My Day by Eleanor Roosevelt

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NEW YORK, Thursday—Yesterday morning I spent one of the most unprofitable hours imaginable! I was conscious every minute that somehwere a number of people must have been waiting for me, I told myself that if I only had the proper kind of ingenuity I would find a way to extricate myself from my dilemma, but I found myself baffled everywhere I turned.

Here is what happened. I left my apartment a little bit late because my son, Jimmy, had come to breakfast, but I thought I was only going to 25 West 23rd St and expected to arrive there within ten minutes of the time I had set. I reached that address to find a building with a shop on the main floor, but no Czechoslovakian bazaar which I was supposed to be attending under the auspices of the International Federation of Business and Professional Women.

I wandered up and down both sides of the street and held my telegram with the address of the bazaar in my hand. Finally, since no one was able to enlighten me, I turned around and went to 25 East 23rd Street. Nothing any more encouraging met me there, so I went into a shop and asked permission to use their telephone book. First I tried Miss Lena Madeson Phillips' telephone number. No answer. Then I tried the office of the International Business and Professional Women. No answer. Then I telephoned the Women's Division of the Democratic State Committee, thinking that those who were waiting for me might have telephoned there. Sure enough, they had, but they left no address and only the telephone number which I had just tried with no success. I tried again, still no answer. Then I tried my own apartment and no answer, so I knew my maid was out marketing. Then I drove to 125 West 23rd Street, thinking that a numeral might easily be left off a telegram. Then I came home!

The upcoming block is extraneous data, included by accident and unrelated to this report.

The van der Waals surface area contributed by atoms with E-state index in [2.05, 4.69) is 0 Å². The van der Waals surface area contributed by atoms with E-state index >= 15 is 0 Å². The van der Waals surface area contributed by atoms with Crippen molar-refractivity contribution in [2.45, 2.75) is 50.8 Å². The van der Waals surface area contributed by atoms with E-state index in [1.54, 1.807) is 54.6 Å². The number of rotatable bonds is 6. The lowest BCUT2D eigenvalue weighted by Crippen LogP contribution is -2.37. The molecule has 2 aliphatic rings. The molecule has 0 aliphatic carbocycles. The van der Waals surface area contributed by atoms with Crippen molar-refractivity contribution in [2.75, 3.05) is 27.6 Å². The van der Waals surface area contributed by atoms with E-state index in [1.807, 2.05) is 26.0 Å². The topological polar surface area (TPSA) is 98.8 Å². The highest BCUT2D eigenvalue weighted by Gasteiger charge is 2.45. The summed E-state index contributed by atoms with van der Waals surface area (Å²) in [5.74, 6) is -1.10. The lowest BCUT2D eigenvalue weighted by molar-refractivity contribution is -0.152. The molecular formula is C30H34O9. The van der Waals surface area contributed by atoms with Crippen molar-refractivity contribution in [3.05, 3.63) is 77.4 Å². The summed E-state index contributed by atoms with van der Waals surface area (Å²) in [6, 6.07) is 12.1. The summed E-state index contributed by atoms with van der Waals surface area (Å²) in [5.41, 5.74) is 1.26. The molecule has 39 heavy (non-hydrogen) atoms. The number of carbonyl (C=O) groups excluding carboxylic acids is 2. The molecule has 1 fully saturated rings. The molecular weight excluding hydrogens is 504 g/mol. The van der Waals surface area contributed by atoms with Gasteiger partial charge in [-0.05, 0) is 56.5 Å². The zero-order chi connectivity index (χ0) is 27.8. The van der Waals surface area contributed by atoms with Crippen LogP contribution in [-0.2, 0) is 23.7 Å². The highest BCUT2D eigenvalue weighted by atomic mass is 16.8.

An hour and a quarter had gone by and I found excited messages by this time, which told how many people were waiting for me. Unfortunately, I had other appointments, so I could not start out again immediately. Finally, having discovered that the correct address was 25 West 43rd Street, I arranged to reach there a little before 1:00 o'clock. So ends a sad tale which seems to be no one's fault, for who can tell who made the mistake in the address on my telegram?

Yesterday snow was falling and I hope it will extend to Washington and that we will have a white Christmas, for I think the south lawn will be a grand place for the three children to play in the snow with the two dogs which Franklin, Jr., is bringing up and parking with us at the White House during the Christmas holidays.

I find that grandparents are very useful, not only to take over children when their parents feel the need of a change, but to give a home to the dogs which may be temporarily homeless. These two dogs spent last summer with us at Hyde Park. One is a Great Dane and one is an Irish setter, and they look upon the children as their natural playmates. The fourth child staying with us, Ethel and Franklin, Jr.'s, baby, is, I fear, too young to enjoy watching the others play, but he seemed to be able to coo very intelligently and happily to me the last time we met.

E.R.
TMs, AERP, FDRL